This review could easily be dedicated to try to clearly explain what Songlines are — somewhat mystical lyrics that Aboriginals in Australia employ to map the world, and the main reference for Hussein Chalayan’s last few collections.
But the biggest takeaway from the fall show was that Chalayan sang. He stood there on the runway and sang four songs. The famously cerebral and occasionally taciturn designer wrote the lyrics and melodies, too. Let’s just pause for a moment and take that in. Wow.
He did a respectable job, backed by two major musicians: Mark Moore from S’Express and Dan Donovan, a founding member of Big Audio Dynamite.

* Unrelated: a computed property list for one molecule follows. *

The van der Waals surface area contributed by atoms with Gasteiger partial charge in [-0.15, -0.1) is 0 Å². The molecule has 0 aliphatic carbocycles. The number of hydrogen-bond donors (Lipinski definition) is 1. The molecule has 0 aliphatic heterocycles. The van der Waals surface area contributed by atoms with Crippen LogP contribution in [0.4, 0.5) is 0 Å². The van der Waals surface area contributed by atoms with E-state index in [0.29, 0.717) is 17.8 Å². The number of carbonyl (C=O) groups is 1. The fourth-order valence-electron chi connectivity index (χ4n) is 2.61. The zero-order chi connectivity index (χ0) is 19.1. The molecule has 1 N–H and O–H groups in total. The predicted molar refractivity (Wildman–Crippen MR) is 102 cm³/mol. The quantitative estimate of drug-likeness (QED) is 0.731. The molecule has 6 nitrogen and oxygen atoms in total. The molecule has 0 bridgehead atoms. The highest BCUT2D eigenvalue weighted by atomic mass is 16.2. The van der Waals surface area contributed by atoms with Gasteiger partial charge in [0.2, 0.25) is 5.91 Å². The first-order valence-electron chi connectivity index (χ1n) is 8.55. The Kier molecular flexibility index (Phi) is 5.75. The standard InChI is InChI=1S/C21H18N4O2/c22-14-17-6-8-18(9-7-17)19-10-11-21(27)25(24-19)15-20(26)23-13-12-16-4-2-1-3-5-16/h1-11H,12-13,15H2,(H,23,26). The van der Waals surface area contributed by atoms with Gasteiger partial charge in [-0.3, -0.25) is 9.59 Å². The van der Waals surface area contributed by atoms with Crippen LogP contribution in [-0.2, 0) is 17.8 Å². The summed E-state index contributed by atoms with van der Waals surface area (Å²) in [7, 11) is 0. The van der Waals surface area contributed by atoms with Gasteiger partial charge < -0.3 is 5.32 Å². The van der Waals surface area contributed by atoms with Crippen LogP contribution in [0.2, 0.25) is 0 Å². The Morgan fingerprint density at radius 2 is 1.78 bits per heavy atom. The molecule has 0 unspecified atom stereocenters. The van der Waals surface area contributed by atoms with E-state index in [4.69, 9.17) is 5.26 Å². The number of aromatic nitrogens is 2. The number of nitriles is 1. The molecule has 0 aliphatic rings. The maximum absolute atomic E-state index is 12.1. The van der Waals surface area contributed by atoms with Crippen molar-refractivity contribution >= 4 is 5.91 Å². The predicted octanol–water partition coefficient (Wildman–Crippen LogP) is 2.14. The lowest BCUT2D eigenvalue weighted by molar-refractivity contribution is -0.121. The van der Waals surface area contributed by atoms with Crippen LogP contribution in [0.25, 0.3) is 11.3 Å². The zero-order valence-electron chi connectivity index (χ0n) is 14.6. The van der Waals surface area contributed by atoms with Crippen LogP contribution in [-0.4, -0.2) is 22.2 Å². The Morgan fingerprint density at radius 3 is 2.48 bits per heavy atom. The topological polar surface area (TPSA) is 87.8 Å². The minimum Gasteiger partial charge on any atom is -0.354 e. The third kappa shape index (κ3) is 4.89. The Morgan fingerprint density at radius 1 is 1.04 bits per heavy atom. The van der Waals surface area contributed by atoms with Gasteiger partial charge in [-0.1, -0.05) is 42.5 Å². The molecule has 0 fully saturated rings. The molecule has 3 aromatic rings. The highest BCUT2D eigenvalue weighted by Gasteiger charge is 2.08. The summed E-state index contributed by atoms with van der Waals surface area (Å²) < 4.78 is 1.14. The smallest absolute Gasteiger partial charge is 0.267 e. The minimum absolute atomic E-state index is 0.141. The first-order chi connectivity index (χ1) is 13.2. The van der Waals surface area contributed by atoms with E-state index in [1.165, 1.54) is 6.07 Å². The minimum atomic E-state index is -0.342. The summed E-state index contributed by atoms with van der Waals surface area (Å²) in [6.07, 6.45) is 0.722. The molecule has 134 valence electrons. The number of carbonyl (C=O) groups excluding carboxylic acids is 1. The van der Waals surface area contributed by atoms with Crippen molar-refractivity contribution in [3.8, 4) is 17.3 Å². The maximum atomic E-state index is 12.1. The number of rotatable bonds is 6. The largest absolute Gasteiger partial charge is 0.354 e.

In his show notes, Chalayan lamented that “we are living in an entitled, liquid era where any kind of pursuit is acceptable — without necessarily the training or skills.” So he gave himself license to switch roles from fashionmaker to song narrator.
His talents clearly lie in making clothes, with this latest collection hinged on clever cutting, with the pieces more likely than Chalayan’s tunes to stick in the head. Wonky seams added dollops of irregular volume to big pants, while cape effects were cleverly incorporated into tops and dresses.
Simple tabards in glossy fabrics gave a regal air to slim gowns. Turned 180 degrees to drape over the shoulders, those tabards transformed into loose crop tops with sleeves that could be worn buttoned closed or hanging loose.
Chalayan’s fashion skills are still Top 40.